Why is that? The same reason you can’t see stars at night if they’re located too close to the full Moon: there’s something else that’s much brighter than the new Moon right by it. That’s the Sun’s corona! At temperatures of over 1,000,000 degrees, the corona is never visible when there isn’t an eclipse, due to the fact that the Sun itself is shining right next to it. But the Sun’s corona is approximately as intrinsically bright as the full Moon; if it weren’t located so close to the Sun itself, you’d be able to see it even during the day.

The Sun’s atmosphere is not confined to the photosphere or even the corona, but rather extends out for millions of miles in space, even under non-flare or ejection conditions. Thanks to the masking technology of the coronagraph, we can view it from either Earth or space. Image credit: NASA’s Solar Terrestrial Relations Observatory.

Astronomically, if you were to build a device that blocked out the disk of the Sun but not the corona beyond it, you can view that hot, outer atmosphere of the Sun during the day. Such a device is called a coronagraph, and astronomers have used them since the 1930s to view the solar corona. Without one, however, the brightness of the Sun overwhelms the brightness of the corona; it’s 400,000 times brighter and too close in proximity for you to view it. The situation is very analogous to what happens during totality between the corona and the new Moon.

During partial phases of the eclipse, the Moon is very clearly not visible when compared to the much-brighter Sun. But even the fainter corona drastically outshines the Moon. Image credit: Matt Hecht.

Yes, there is Earthshine illuminating the face of the Moon. And yes, the new Moon’s face is 150% brighter than even the brightest star in the sky. But the corona is 10,000 times brighter than the new Moon, and is located only a quarter-of-a-degree from even the new Moon’s center. Your eyes may be sensitive enough to see something as bright as the new Moon, but not if something 10,000 times brighter is that close to it. If you stood 20 feet (6 meters) away from a 25 Watt light bulb, you couldn’t see a firefly light up one inch (2.5 cm) from the bulb, which is to take nothing away from the firefly.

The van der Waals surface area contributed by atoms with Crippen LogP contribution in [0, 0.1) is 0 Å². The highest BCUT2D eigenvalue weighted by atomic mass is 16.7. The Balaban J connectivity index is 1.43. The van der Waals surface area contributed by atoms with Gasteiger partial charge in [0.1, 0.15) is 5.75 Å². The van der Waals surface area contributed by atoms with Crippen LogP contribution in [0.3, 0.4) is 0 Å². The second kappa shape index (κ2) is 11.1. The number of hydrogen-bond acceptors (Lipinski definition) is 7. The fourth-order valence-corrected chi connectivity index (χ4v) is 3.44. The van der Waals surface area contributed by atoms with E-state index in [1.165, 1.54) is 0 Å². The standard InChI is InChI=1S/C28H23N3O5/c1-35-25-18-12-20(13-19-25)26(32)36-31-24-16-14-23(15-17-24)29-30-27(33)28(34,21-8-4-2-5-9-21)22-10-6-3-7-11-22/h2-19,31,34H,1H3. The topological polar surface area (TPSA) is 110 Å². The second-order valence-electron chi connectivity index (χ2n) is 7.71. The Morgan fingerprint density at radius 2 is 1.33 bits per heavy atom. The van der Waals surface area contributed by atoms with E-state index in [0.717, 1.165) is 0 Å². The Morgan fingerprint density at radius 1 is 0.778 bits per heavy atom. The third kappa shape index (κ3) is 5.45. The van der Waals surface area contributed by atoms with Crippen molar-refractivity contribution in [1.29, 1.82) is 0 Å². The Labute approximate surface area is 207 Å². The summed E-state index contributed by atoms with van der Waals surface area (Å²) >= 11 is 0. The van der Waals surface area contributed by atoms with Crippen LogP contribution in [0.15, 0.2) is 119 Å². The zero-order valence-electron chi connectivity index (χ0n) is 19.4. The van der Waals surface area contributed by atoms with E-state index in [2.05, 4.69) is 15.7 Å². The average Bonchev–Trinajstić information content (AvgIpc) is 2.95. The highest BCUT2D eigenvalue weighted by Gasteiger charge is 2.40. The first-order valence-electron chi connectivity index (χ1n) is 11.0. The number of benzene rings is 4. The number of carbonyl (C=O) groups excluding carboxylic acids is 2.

Fireflies may give off light and put on a spectacular show, but at only 0.025 lumens apiece, they need to be far away from any other, much brighter light source to be seen. Image credit: Otto Phokus / Flickr.

Proximity matters, and in the case of the new Moon, it’s the solar corona that washes it out. The Moon is still illuminated, and that’s why a camera can pick up the details of its face. But the same corona that provides such spectacular sights is also what makes it so difficult to see anything around it. This applies not only to the full Moon, but to the stars closest to the Sun’s limb itself: essential for testing Einstein’s relativity!

32 images of the 2016 eclipse were combined in order to produce this composite, showcasing not only the corona and the plasma loops above the photosphere with stars in the background, but also with the Moon’s surface illuminated by Earthshine. The illuminated new Moon, with the Sun’s corona surrounding it, cannot be seen with the naked eye alone. Image credit: Don Sabers, Ron Royer, Miloslav Druckmuller.

There are some astronomical observations, even with a powerful telescope, that can only be made with the help of photography. To gather enough light to stand out against the brightness of other objects is something that goes beyond what human eyes can deliver. Thankfully, that technology is widespread today, and enables us to enjoy a whole slew of sights our eyes cannot deliver. It may be dark during the eclipse, but darkness, as we perceive it, is relative. Our Sun’s corona, during totality, will become the brightest thing in the sky, and is the reason the Moon, to human eyes, will be completely invisible.

The pink ‘fringe’ around the circumference of the Moon is actually due to plasma loops rising above the photosphere of the Sun. This hot plasma links up with the corona, eventually, and extends great distances into space. The corona itself is 10,000 brighter than the new Moon. Image credit: Upice observatory, Petr Horalek, Jan Sladecek, Miloslav Druckmuller.

Starts With A Bang is now on Forbes, and republished on Medium thanks to our Patreon supporters. Ethan has authored two books, Beyond The Galaxy, andTreknology: The Science of Star Trek from Tricorders to Warp Drive.